In an observational cohort study reported in JAMA Oncology, Catherine H. Van Poznak, MD, FASCO, and colleagues found that the 3-year incidence of osteonecrosis of the jaw was 2.8% among patients with cancer receiving zoledronic acid for metastatic bone disease. Shorter dosing interval, fewer teeth, use of dentures, and current smoking were associated with increased risk.
Catherine H. Van Poznak, MD, FASCO
The study included data on 3,491 patients with metastatic bone disease from the SWOG S0702 trial with either limited or no prior exposure to bone-modifying agents and a clinical care plan that included use of zoledronic acid within 30 days of registration. Among these patients, 1,120 had breast cancer, 580 had myeloma, 702 had prostate cancer, 666 had lung cancer, and 423 had another kind of neoplasm.
Medical, dental, and patient-reported outcome forms were collected at baseline and every 6 months. Patients were followed for 3 years. Osteonecrosis of the jaw was defined as an area of exposed bone in the maxillofacial region present for longer than 8 weeks in the absence of concurrent craniofacial region radiotherapy. Overall, a baseline dental exam was performed in 2,263 patients (64.8%).
The cumulative incidence of osteonecrosis of the jaw was 0.8% (95% confidence interval [CI] =0.5%–1.1%) at 1 year, 2.0% (95% CI = 1.5%–2.5%) at 2 years, and 2.8% (95% CI = 2.3%–3.5%) at 3 years. Cumulative incidence at 3 years was highest in patients with myeloma (4.3%) and lowest in those with breast cancer (2.4%).
Patients with less than 25 teeth (the median total number of teeth) (n = 1,142) had greater risk vs those with more than 25 teeth (n = 1,127), with 3-year incidence rates of 4.4% vs 2.4% (hazard ratio [HR] = 0.51, P = .006).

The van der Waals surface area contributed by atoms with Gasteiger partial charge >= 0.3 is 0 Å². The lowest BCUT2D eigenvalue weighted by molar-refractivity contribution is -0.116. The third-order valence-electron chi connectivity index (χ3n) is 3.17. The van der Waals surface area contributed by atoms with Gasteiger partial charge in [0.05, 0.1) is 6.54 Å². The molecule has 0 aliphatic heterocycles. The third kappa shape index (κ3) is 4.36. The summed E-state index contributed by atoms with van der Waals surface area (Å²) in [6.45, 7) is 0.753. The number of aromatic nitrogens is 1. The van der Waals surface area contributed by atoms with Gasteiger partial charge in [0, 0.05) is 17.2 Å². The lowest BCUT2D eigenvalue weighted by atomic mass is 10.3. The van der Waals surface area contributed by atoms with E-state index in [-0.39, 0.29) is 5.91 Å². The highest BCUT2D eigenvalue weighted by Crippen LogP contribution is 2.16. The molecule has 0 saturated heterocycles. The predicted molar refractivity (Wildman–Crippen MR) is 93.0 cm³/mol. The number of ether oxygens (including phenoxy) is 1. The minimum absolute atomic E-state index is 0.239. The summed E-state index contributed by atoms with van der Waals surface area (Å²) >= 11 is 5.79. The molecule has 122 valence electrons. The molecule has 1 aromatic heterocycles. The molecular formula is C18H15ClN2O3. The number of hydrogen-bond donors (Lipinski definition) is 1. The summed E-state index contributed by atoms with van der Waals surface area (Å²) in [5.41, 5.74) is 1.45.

Risk was higher among patients with any dentures (n = 508, cumulative incidence = 5.0%) vs those with no dentures (n = 1,791, incidence = 2.9%; HR = 1.83, P = .02) and among those with removable dentures (n = 225, incidence = 6.5%) vs those with no removable dentures (n = 2,074, incidence = 3.0%; HR = 2.02, P = .03).
Risk was higher among patients with planned zoledronic acid dosing intervals of less than 5 weeks (n = 3,039, incidence = 3.2%) vs those with planned intervals of 5 weeks or longer (n = 447, incidence = 0.7%; HR = 4.65, P = .009).
Risk was higher among current smokers (n = 430, incidence = 3.7%) vs those who were not current smokers (n =1,548, incidence = 2.4%; HR = 2.12, P = .02).
The investigators concluded, “As the findings show, the cumulative incidence of osteonecrosis of the jaw after 3 years was 2.8% in patients receiving zoledronic acid for metastatic bone disease. Cancer type, oral health, and frequency of dosing were associated with the risk of osteonecrosis of the jaw. These data provide information to guide stratification of risk for developing osteonecrosis of the jaw in patients with metastatic bone disease receiving zoledronic acid.”
Dr. Van Poznak, of the Department of Internal Medicine, University of Michigan, Ann Arbor, is the corresponding author for the JAMA Oncology article.
Disclosure: The study was supported by the National Cancer Institute and Novartis International AG. For full disclosures of the study authors, visit jamanetwork.com.The content in this post has not been reviewed by the American Society of Clinical Oncology, Inc. (ASCO®) and does not necessarily reflect the ideas and opinions of ASCO®.